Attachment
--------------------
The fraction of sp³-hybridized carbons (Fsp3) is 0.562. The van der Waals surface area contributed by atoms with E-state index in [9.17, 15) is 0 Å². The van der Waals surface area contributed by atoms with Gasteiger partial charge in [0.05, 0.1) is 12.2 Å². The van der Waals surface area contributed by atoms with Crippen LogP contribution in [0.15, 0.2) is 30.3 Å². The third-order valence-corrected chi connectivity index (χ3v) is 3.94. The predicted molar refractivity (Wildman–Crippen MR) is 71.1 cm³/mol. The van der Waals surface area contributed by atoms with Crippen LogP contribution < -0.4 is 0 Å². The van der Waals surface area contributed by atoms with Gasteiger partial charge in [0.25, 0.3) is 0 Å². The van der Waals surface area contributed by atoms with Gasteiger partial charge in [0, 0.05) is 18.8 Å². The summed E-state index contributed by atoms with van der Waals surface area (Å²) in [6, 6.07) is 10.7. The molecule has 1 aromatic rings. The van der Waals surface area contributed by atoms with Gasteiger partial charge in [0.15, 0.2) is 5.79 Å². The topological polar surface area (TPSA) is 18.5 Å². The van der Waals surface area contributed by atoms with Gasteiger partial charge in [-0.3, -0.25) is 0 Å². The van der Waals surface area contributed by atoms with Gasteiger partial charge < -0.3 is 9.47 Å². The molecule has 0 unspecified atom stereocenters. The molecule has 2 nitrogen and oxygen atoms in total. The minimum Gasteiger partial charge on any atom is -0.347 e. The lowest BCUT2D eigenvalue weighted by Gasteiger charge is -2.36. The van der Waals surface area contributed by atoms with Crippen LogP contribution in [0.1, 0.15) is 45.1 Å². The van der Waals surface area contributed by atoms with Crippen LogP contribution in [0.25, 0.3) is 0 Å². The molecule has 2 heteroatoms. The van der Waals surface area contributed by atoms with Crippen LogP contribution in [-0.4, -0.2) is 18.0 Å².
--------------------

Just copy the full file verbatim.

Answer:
The fraction of sp³-hybridized carbons (Fsp3) is 0.562. The van der Waals surface area contributed by atoms with E-state index in [9.17, 15) is 0 Å². The van der Waals surface area contributed by atoms with Gasteiger partial charge in [0.05, 0.1) is 12.2 Å². The van der Waals surface area contributed by atoms with Crippen LogP contribution in [0.15, 0.2) is 30.3 Å². The third-order valence-corrected chi connectivity index (χ3v) is 3.94. The predicted molar refractivity (Wildman–Crippen MR) is 71.1 cm³/mol. The van der Waals surface area contributed by atoms with Crippen LogP contribution < -0.4 is 0 Å². The van der Waals surface area contributed by atoms with Gasteiger partial charge in [0.25, 0.3) is 0 Å². The van der Waals surface area contributed by atoms with Gasteiger partial charge in [0, 0.05) is 18.8 Å². The summed E-state index contributed by atoms with van der Waals surface area (Å²) in [6, 6.07) is 10.7. The molecule has 1 aromatic rings. The van der Waals surface area contributed by atoms with Gasteiger partial charge in [0.15, 0.2) is 5.79 Å². The topological polar surface area (TPSA) is 18.5 Å². The van der Waals surface area contributed by atoms with Gasteiger partial charge in [-0.3, -0.25) is 0 Å². The van der Waals surface area contributed by atoms with Gasteiger partial charge < -0.3 is 9.47 Å². The molecule has 0 unspecified atom stereocenters. The molecule has 2 nitrogen and oxygen atoms in total. The minimum Gasteiger partial charge on any atom is -0.347 e. The lowest BCUT2D eigenvalue weighted by Gasteiger charge is -2.36. The van der Waals surface area contributed by atoms with Crippen LogP contribution in [0.1, 0.15) is 45.1 Å². The van der Waals surface area contributed by atoms with Crippen LogP contribution in [0.25, 0.3) is 0 Å². The molecule has 2 heteroatoms. The van der Waals surface area contributed by atoms with Crippen LogP contribution in [-0.4, -0.2) is 18.0 Å².